1 She was a brown little creature, with skinny legs like a bird and a myriad of pigtails carefully wrapped with twine sticking stiffly out from her head.
2 And bring up all the towels you can find and that ball of twine.
3 The trouser pockets yielded nothing except a candle end, a jackknife, a plug of tobacco and a bit of twine.
4 Her dress was of faded gingham of the type once worn only by house servants, and her sunbonnet was secured under her chin by a piece of twine.
5 Now and then he stooped to pick up a patch, or save an end of tarred twine, which otherwise might have been wasted.
6 Before day-dawn, Judge Thatcher and the handful of searchers with him were tracked out, in the cave, by the twine clews they had strung behind them, and informed of the great news.
7 So long as the nets were good, they caught fish; and so long as they sold their fish, they were able to buy twine for new nets.
The Count of Monte Cristo By Alexandre DumasContext Highlight In Chapter 106. Dividing the Proceeds.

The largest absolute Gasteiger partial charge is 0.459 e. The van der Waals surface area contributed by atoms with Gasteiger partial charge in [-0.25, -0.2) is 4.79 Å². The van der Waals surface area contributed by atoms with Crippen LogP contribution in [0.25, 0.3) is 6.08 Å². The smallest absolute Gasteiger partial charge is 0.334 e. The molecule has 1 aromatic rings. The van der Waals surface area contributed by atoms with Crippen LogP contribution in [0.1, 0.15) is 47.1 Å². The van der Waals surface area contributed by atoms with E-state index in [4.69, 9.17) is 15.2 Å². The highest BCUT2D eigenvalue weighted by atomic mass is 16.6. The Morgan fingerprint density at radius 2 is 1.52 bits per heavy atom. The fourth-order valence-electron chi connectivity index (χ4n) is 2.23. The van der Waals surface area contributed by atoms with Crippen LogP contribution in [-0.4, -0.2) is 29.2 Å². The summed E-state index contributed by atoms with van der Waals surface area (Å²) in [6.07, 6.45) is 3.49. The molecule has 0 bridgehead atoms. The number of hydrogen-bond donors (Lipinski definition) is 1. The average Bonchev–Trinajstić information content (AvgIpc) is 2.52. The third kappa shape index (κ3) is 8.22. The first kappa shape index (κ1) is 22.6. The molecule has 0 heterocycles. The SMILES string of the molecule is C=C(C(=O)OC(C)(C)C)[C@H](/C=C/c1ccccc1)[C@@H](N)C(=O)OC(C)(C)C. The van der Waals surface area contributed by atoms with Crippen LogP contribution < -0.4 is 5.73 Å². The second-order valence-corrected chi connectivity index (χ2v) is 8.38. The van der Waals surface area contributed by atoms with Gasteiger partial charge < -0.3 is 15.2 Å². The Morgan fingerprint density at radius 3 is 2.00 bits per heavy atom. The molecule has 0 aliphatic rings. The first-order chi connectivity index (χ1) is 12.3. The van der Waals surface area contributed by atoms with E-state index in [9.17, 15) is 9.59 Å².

8 The arm Louisa had begun to twine around her neck, unbent itself.
9 Fantine had long evaded Tholomyes in the mazes of the hill of the Pantheon, where so many adventurers twine and untwine, but in such a way as constantly to encounter him again.
Les Misérables (V1) By Victor HugoContext Highlight In BOOK 3: CHAPTER II—A DOUBLE QUARTETTE
10 Long graceful ropes of ivy and grapevine and smilax were hung everywhere, in looping festoons on the walls, draped above the windows, twined in scallops all over the brightly colored cheesecloth booths.
11 They seemed so predatory, so ruthless and yet, twined in her skirt, so broken, so helpless.
12 Madame Ratignolle, more careful of her complexion, had twined a gauze veil about her head.
13 His fingers twined nervously about his rifle.
14 She raised them up, looked earnestly at them, twined them around her thin fingers, and looked from time to time, anxiously at her father.
15 He opened it, and a lock of long, curling hair fell from it, and twined about his fingers.